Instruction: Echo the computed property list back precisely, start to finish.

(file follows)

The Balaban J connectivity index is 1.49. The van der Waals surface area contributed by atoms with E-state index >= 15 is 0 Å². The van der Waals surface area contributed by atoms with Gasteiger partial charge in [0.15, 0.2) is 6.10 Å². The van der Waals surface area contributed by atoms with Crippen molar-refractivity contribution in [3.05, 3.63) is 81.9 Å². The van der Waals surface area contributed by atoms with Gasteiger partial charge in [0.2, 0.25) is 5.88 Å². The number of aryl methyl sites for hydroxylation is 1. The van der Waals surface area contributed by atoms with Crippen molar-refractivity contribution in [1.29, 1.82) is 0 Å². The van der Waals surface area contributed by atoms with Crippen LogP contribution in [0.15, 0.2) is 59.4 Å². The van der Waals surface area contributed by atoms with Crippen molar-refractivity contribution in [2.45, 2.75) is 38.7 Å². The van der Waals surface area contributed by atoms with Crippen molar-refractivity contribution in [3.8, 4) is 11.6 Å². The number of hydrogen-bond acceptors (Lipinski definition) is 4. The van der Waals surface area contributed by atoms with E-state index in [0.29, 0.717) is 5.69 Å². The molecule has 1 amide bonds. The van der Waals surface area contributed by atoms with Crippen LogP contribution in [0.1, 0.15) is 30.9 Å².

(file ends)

The Balaban J connectivity index is 1.49. The van der Waals surface area contributed by atoms with E-state index >= 15 is 0 Å². The van der Waals surface area contributed by atoms with Gasteiger partial charge in [0.15, 0.2) is 6.10 Å². The van der Waals surface area contributed by atoms with Crippen molar-refractivity contribution in [3.05, 3.63) is 81.9 Å². The van der Waals surface area contributed by atoms with Gasteiger partial charge in [0.2, 0.25) is 5.88 Å². The number of aryl methyl sites for hydroxylation is 1. The van der Waals surface area contributed by atoms with Crippen molar-refractivity contribution in [1.29, 1.82) is 0 Å². The van der Waals surface area contributed by atoms with Crippen LogP contribution in [0.15, 0.2) is 59.4 Å². The van der Waals surface area contributed by atoms with Crippen molar-refractivity contribution in [2.45, 2.75) is 38.7 Å². The van der Waals surface area contributed by atoms with Crippen molar-refractivity contribution in [3.8, 4) is 11.6 Å². The number of hydrogen-bond acceptors (Lipinski definition) is 4. The van der Waals surface area contributed by atoms with E-state index in [0.29, 0.717) is 5.69 Å². The molecule has 1 amide bonds. The van der Waals surface area contributed by atoms with Crippen LogP contribution in [0.1, 0.15) is 30.9 Å².